Mineral dust is one of the main natural sources of atmospheric particulate matter, with the Sahara being one of the most important source regions for the occurrence and deposition of mineral dust in Europe. The occurrence of dust events in the European Alps is documented via measurements of airborne dust and its deposits onto the glaciers. Dust events occur mainly in spring, summer, and early autumn. Dust layers are investigated in ice cores spanning the last millennium as well as in annual snow packs. They strongly affect the overall flux of dust-related compounds (e.g., calcium and magnesium), provide an alkaline input to wet deposition chemistry, and change the microbial abundance and diversity of the snow pack. Still airborne mineral dust particles can act as ice nuclei and cloud condensation nuclei, influencing the formation of cloud droplets and hence cloud formation and precipitation. Dust deposits on the snow lead to a darkening of the surface, referred to as “surface albedo reduction,” which influences the timing of the snowmelt and reduces the annual mass balance of glaciers, showing a direct link to glacier retreat as observed presently in a warming climate.
Marion Greilinger and Anne Kasper-Giebl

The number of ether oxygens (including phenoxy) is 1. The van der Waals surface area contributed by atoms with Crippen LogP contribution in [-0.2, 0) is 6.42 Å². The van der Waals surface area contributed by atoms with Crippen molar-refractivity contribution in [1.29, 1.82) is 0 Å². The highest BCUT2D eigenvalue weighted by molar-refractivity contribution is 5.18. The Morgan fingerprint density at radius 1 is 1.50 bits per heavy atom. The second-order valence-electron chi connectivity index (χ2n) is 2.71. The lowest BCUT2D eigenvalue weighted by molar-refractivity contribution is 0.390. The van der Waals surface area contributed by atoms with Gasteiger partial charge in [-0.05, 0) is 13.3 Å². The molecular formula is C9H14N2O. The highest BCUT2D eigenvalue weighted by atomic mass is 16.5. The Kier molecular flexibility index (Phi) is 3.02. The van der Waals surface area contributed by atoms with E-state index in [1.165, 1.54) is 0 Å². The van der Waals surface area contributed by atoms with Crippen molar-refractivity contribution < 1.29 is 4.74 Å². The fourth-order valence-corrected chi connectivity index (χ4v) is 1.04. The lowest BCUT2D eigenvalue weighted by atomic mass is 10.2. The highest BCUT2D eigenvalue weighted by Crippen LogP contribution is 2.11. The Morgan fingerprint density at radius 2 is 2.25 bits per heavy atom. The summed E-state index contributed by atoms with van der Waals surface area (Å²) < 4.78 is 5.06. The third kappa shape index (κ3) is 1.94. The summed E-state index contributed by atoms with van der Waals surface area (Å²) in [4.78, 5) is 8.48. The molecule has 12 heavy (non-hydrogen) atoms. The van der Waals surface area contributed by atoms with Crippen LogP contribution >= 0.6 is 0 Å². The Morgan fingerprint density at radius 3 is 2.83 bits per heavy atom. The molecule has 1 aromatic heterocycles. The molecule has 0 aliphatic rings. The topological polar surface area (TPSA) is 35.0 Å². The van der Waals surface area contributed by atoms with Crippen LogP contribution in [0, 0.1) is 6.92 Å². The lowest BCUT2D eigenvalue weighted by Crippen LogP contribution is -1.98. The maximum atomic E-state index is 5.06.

Mineral dust is the most important natural aerosol type by mass, with northern Africa the most prominent source region worldwide. Dust particles are lifted into the atmosphere by strong winds over arid or semiarid soils through a range of emission mechanisms, the most important of which is saltation. Dust particles are mixed vertically by turbulent eddies in the desert boundary layer (up to 6km) or even higher by convective and frontal circulations. The meteorological systems that generate winds strong enough for dust mobilization cover scales from dust devils (~100m) to large dust outbreaks related to low- and high-pressure systems over subtropical northern Africa (thousands of kilometers) and include prominent atmospheric features such as the morning breakdown of low-level jets forming in the stable nighttime boundary layer and cold pools emanating from deep convective systems (so-called haboobs). Dust particles are transported in considerable amounts from northern Africa to remote regions such as the Americas and Europe. The removal of dust particles from the atmosphere occurs through gravitational settling, molecular and turbulent diffusion (dry deposition), as well as in-cloud and sub-cloud scavenging (wet deposition). Advances in satellite technology and numerical dust models (including operational weather prediction systems) have led to considerable progress in quantifying the temporal and spatial variability of dust from Africa, but large uncertainties remain for practically all stages of the dust cycle. The annual cycle of dustiness is dominated by the seasonal shift of rains associated with the West African monsoon and the Mediterranean storm track. In summer, maximum dust loadings are observed over Mauritania and Mali, and the main export is directed toward the Caribbean Sea, creating the so-called elevated Saharan Air Layer. In winter the northeasterly harmattan winds transport dust to the tropical Atlantic and across to southern America, usually in a shallower layer. Mineral dust has a multitude of impacts on climate and weather systems but also on humans (air pollution, visibility, erosion). Nutrients contained in dust fertilize marine and terrestrial ecosystems and therefore impact the global carbon cycle. Dust affects the energy budget directly through interactions with short- and long-wave radiation, with details depending crucially on particle size, shape, and chemical composition. Mineral dust particles are the most important ice-nuclei worldwide and can also serve as condensation nuclei in liquid clouds, but details are not well understood. The resulting modifications to cloud characteristics and precipitation can again affect the energy (and water) budget. Complicated responses and feedbacks on atmospheric dynamics are known, including impacts on regional-scale circulations, sea-surface temperatures, surface fluxes and boundary layer mixing, vertical stability, near-surface winds, soil moisture, and vegetation (and therefore again dust emission). A prominent example of such complex interactions is the anti-correlation between African dust and Atlantic hurricane activity from weekly to decadal timescales, the causes of which remain difficult to disentangle. Particularly in the early 21st century, research on African dust intensified substantially and became more interdisciplinary, leading to some significant advances in our understanding of this fascinating and multifaceted element of the Earth system.